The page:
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The relationship between nurses’ learning conceptions and their regulation of workplace learning

Bloemendal, J. C. (2019) The relationship between nurses’ learning conceptions and their regulation of workplace learning.

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Abstract:Changing disease patterns and treatment methods cause a continuous need for the development of nurses. Nurses are expected to be responsible for their own professional development. To accomplish this self-responsibility, nurses need to be self-regulated in learning. Self-regulated learning is especially required in workplace learning since workplace learning enables nurses to select their own learning activities during work. According to the study of Aagten (2016), day-care nurses lack self-regulated behaviour in workplace learning. This lack could be caused by nurses’ learning conceptions. Self-regulation of learning and learning conceptions are both parts of a learner’s metacognition. If the learning conceptions, learner’s ideas of what learning is about, do not demand self-regulation, the learner is more likely to not regulate their own learning. Therefore, the purpose of this study is to explore the relationship between nurses’ learning conceptions and their regulation activities in workplace learning. To measure nurses’ regulation activities at the workplace, a multiple-event measurement of Endedijk (2012), the Learning Moments-app, was used. The app enabled participants to report multiple learning experiences in two weeks which gave insights into their regulation activities. The learning conceptions were measured by the Likert-scale COLI-questionnaire (Purdie & Hattie, 2002). These were measured twice to investigate the changeability of nurses’ learning conceptions, by the influence of learning and reflection on learning at the workplace. Nurses of various departments from the hospital the Spaarne Gasthuis in the Netherlands participated (N = 39). The results showed that a majority of the nurses featured a deep learning conception. No significant differences were found in the learning conceptions between the two measurements, which indicates that the learning conceptions are relatively stable. Nurses’ extent of self-regulation was below average, especially on the forethought-phase of self-regulated learning. In contrast, nurses scored average on the self-regulation phases performance and future planning. A relationship between nurses’ learning conceptions and their self-regulation behaviour was only found between the number of learning moments reported by the nurse and the learning conception Learning as personal Change. As a result of this research, the relationship between regulation activities and learning conceptions seems more complicated than theories claim.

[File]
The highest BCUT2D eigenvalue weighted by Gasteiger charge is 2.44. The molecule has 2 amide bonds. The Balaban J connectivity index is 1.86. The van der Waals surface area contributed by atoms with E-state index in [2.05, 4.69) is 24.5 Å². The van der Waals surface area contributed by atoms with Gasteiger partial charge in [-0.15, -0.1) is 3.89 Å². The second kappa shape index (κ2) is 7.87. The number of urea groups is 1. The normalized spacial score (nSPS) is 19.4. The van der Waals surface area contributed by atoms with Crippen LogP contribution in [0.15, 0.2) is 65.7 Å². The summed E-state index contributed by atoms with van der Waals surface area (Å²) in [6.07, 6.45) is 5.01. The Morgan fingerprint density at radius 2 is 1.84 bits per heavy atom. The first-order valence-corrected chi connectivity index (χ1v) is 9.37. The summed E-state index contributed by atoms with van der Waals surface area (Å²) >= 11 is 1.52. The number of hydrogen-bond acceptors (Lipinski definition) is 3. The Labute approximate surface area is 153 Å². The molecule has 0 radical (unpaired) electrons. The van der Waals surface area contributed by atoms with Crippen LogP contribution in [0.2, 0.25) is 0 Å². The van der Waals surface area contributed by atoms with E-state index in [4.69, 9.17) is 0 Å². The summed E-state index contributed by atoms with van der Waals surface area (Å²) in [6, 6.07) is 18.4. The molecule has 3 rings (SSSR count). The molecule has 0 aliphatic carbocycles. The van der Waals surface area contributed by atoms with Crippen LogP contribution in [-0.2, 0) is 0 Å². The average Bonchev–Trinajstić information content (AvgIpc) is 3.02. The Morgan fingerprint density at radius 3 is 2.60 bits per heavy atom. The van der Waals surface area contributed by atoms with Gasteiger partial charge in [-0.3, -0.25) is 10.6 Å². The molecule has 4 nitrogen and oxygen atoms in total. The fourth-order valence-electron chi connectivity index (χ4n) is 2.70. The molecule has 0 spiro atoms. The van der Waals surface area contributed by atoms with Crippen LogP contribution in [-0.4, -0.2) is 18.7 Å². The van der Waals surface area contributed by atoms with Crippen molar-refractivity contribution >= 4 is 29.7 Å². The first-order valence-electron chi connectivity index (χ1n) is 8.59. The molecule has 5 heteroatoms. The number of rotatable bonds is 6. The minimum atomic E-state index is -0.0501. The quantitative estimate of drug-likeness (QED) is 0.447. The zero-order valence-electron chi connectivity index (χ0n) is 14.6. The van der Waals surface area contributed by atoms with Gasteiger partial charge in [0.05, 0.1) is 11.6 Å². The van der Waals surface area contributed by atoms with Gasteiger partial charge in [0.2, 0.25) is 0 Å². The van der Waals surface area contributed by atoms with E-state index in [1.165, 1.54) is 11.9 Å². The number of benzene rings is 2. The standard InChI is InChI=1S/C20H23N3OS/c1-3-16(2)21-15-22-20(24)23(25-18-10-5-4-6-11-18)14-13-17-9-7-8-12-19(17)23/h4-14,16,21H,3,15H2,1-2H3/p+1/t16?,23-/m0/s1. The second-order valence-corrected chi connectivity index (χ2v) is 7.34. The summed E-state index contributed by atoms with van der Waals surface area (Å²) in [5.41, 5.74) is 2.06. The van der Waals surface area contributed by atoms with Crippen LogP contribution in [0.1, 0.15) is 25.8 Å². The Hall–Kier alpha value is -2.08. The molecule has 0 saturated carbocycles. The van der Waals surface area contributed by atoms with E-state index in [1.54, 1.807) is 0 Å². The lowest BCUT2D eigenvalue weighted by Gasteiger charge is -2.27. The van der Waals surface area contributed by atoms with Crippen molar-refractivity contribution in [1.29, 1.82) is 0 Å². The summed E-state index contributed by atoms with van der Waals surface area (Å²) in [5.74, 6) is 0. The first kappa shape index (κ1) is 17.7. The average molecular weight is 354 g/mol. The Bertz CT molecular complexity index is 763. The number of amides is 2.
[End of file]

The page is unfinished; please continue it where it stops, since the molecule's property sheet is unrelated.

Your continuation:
Item Type:Essay (Master)
Faculty:BMS: Behavioural, Management and Social Sciences
Subject:81 education, teaching
Programme:Educational Science and Technology MSc (60023)
Link to this item:http://purl.utwente.nl/essays/79284
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